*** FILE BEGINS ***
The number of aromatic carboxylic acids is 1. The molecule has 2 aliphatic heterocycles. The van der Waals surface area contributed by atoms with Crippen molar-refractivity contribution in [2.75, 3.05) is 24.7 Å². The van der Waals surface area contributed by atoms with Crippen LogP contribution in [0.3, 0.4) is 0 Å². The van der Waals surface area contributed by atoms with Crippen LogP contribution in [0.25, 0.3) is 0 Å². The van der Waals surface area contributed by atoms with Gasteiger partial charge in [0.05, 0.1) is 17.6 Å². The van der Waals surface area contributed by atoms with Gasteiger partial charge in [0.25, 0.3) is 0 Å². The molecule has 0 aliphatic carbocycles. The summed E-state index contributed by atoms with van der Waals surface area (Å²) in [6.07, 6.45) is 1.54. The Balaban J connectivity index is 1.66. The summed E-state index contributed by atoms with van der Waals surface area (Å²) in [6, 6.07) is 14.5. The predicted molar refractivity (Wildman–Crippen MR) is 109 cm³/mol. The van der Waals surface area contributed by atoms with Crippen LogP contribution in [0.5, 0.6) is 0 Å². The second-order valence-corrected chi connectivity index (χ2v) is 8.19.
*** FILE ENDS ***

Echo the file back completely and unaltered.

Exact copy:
The number of aromatic carboxylic acids is 1. The molecule has 2 aliphatic heterocycles. The van der Waals surface area contributed by atoms with Crippen molar-refractivity contribution in [2.75, 3.05) is 24.7 Å². The van der Waals surface area contributed by atoms with Crippen LogP contribution in [0.3, 0.4) is 0 Å². The van der Waals surface area contributed by atoms with Crippen LogP contribution in [0.25, 0.3) is 0 Å². The van der Waals surface area contributed by atoms with Gasteiger partial charge in [0.05, 0.1) is 17.6 Å². The van der Waals surface area contributed by atoms with Gasteiger partial charge in [0.25, 0.3) is 0 Å². The molecule has 0 aliphatic carbocycles. The summed E-state index contributed by atoms with van der Waals surface area (Å²) in [6.07, 6.45) is 1.54. The Balaban J connectivity index is 1.66. The summed E-state index contributed by atoms with van der Waals surface area (Å²) in [6, 6.07) is 14.5. The predicted molar refractivity (Wildman–Crippen MR) is 109 cm³/mol. The van der Waals surface area contributed by atoms with Crippen LogP contribution in [0.5, 0.6) is 0 Å². The second-order valence-corrected chi connectivity index (χ2v) is 8.19.